Croatia, what is now an open digital library, is the first country in the world that is truly a Free Reading Zone, announces Buro247 on 6 December, 2016. From today in Croatia, the top 100,000 digital books from all over the world are available to you to read for free, anywhere within the Croatian borders and without membership cards or special codes. Croatian citizens and those traveling within Croatia can read a plethora of books from around the world, in various languages including Croatian.
So what do you have to do? All that is required of you is to download the free app “Croatia Reads” for Android or iOS smartphones and tablets, sign up, and read anytime and anywhere within Croatia.
The project Free Reading Zones was first introduced in early autumn when the Velvet Café in Zagreb became the first free reading zone in Croatia, becoming somewhat of a pilot for the project. Today, with the launch of the application, Croatia has become a country where a revolution has erupted in the form of books; the first time that a free library, rich with international bestsellers and academic books, has become available to all people within a state.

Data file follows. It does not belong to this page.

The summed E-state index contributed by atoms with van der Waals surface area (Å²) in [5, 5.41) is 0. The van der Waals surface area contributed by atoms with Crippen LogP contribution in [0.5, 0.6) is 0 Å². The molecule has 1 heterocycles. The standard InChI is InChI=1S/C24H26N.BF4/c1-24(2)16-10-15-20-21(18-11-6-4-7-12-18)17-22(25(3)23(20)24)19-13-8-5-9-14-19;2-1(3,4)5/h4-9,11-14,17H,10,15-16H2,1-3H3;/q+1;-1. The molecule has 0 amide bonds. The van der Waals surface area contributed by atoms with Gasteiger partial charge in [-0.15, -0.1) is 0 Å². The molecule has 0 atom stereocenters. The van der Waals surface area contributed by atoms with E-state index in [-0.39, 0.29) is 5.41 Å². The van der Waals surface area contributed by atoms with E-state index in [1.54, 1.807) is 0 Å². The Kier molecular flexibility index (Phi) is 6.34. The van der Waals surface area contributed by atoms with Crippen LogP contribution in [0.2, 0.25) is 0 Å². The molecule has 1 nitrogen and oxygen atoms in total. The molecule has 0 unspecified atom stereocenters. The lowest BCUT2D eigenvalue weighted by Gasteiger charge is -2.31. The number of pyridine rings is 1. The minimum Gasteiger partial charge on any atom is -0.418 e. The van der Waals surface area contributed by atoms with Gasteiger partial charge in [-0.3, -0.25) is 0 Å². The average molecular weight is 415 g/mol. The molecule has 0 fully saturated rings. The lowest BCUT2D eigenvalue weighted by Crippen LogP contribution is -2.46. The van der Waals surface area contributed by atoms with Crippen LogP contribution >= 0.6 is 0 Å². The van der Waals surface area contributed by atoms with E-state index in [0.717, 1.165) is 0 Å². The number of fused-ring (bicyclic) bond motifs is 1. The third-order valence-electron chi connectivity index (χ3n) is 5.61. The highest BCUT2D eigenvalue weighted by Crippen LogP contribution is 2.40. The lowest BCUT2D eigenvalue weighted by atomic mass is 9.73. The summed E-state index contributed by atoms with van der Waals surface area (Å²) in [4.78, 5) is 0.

I passed on this story when it first crossed my desk because this isn’t actually the first such project, and describing it as such made this project less of a news story than a PR stunt for TotalBoox.
This program doesn’t really do much that you couldn’t already do with a reading app, a smartphone, and access to free ebook sites.
Sure, this is a program organized on a national scale, but that still doesn’t make it a first given that it is fundamentally similar to WorldReader. That non-profit has been running a literacy program since 2010. It first started with Kindles but later realized that helping people read on their phones was more cost-effective.
According to their site, WorldReader reaches “readers in 52 countries, providing them with 45,904 book titles in 43 languages”. So basically WorldReader is doing the same thing as Croatia Reads, only on an international scale.